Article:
The scene at the Heritage Foundation today could have come from the film The Ugly American. Secretary of State Mike Pompeo devoted his first major foreign-policy speech—since assuming the office from his more affable, and certainly wiser, predecessor Rex Tillerson—to pouring venom on Iran and, in essence, declaring economic war by promising to “crush” Iran’s economy by imposing the “strongest sanctions in history.”
Pompeo’s speech might be music to leaders in Tel Aviv and Riyadh. But for the rest of international community it is emblematic of a deeply detested US administration that has a record of whimsically trashing international agreements without any qualms about damaging honor, credibility, and global image through such arbitrary exercises of American power. Frustrated by the tsunami of negative reactions worldwide to its decision to exit a verifiable international agreement that successfully curbed Iran’s nuclear program, the Donald Trump administration has now upped the ante by growing its list of demands from four to 12.
Pompeo has provided a political smokescreen for an undiplomatic path toward war with Iran by piling up arbitrary demands that amount to yet another technical violation of the nuclear agreement (the Joint Comprehensive Plan of Action). Pompeo, who has a long track record of both Islamophobia and Iranophobia, accused Iran of seeking to dominate the Middle East and promised a firm American response, together with its regional allies. It is now perfectly clear that this administration has no diplomatic track with Iran and is simply bent on regime change, which will only wreak havoc on regional and global peace and stability.
Indeed, Pompeo’s incendiary speech against Iran revealed the preliminary outlines of a war strategy beginning with the necessary preliminaries of conflict escalation and continuing through the usual means of economic warfare. Behind Pompeo’s “12-point” demands from Iran is, perhaps, a hidden concern that the current Iran-Europe talks to save the JCPOA may actually yield positive results. Thus, the White House has tripled the number of items on its Iran list to make sure that no compromise can be reached and the US iron-fist approach toward Iran can proceed unimpeded. Meanwhile, Europe is openly criticizing the US for becoming “the gendarme of the world economy”—a new Rome that serves as the hegemonic center of a unipolar world order—and seeking to turn allies into “vassals” who slavishly follow Washington’s command.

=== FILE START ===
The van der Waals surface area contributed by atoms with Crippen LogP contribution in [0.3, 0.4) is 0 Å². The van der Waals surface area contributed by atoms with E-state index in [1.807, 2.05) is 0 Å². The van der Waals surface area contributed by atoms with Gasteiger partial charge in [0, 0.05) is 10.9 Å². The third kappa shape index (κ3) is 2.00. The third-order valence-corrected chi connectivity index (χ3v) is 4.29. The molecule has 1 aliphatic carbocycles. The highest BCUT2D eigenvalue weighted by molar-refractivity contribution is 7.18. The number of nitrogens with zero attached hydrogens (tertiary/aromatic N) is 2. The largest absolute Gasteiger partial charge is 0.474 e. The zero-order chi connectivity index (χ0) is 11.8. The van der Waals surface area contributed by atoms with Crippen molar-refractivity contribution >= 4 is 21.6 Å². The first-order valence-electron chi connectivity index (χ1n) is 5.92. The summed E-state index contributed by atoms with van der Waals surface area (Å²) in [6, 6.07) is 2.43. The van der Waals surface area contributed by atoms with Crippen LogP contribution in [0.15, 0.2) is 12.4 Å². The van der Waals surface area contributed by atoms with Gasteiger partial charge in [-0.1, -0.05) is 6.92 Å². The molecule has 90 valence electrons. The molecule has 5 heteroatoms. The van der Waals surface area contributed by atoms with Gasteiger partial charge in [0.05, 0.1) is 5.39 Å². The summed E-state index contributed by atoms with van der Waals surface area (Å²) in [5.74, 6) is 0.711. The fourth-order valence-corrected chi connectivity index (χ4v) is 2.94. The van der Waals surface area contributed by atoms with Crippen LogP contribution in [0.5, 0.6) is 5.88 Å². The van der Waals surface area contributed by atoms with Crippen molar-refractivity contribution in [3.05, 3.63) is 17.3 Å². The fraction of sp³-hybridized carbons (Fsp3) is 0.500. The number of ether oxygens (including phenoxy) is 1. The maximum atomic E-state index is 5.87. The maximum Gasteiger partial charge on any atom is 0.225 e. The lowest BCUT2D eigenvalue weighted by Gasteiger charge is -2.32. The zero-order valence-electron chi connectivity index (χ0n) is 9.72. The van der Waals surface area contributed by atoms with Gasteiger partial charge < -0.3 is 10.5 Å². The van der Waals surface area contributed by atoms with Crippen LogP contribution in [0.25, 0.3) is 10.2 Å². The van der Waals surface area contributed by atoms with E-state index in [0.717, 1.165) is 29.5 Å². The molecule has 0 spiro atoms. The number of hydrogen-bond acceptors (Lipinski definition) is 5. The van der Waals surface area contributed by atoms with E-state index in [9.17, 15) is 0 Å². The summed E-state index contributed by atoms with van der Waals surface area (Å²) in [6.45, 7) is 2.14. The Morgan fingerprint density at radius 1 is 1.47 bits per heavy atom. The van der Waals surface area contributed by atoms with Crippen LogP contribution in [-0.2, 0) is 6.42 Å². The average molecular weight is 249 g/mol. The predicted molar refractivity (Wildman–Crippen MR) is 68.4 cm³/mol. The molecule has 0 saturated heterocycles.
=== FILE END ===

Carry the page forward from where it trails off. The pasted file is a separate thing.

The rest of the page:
Of course, since the world has evolved into a post-American-century multipolarism, it is futile for anyone in the US contemplating a return of the status quo. This is the major flaw in the administration’s hostile discourse on Iran: promising what it cannot possibly deliver. If anything, Europe is openly and legally questioning the new round of US sanctions, raising the distinct possibility that this attempt to resurrect the pre-JCPOA context of international and US-led sanctions regime against Iran will fail. Europe is now contemplating bypassing the US dollar by making direct oil payments to Iran through its own currency, the Euro, in addition to providing government-financed trade with Iran and initiating Iran projects through the European Investment Bank.
Given these challenges to the Trump administration’s promised sanctions, why is the US trying in vain to refocus European energy from cooperating with Iran to confronting the country? The straightforward answer to the above question is that the US is suffering from the delusions of a hegemonic power that can no longer impose its will on other nations yet refuses to acknowledge the new reality. It has now manufactured another unnecessary, destructive, and imprudent crisis with Iran, which is bound to bring a future clash between US and Iran to the detriment of world peace.
Kaveh L. Afrasiabi is a former adviser to Iran’s nuclear negotiation team and the author of several books on Iran’s foreign affairs.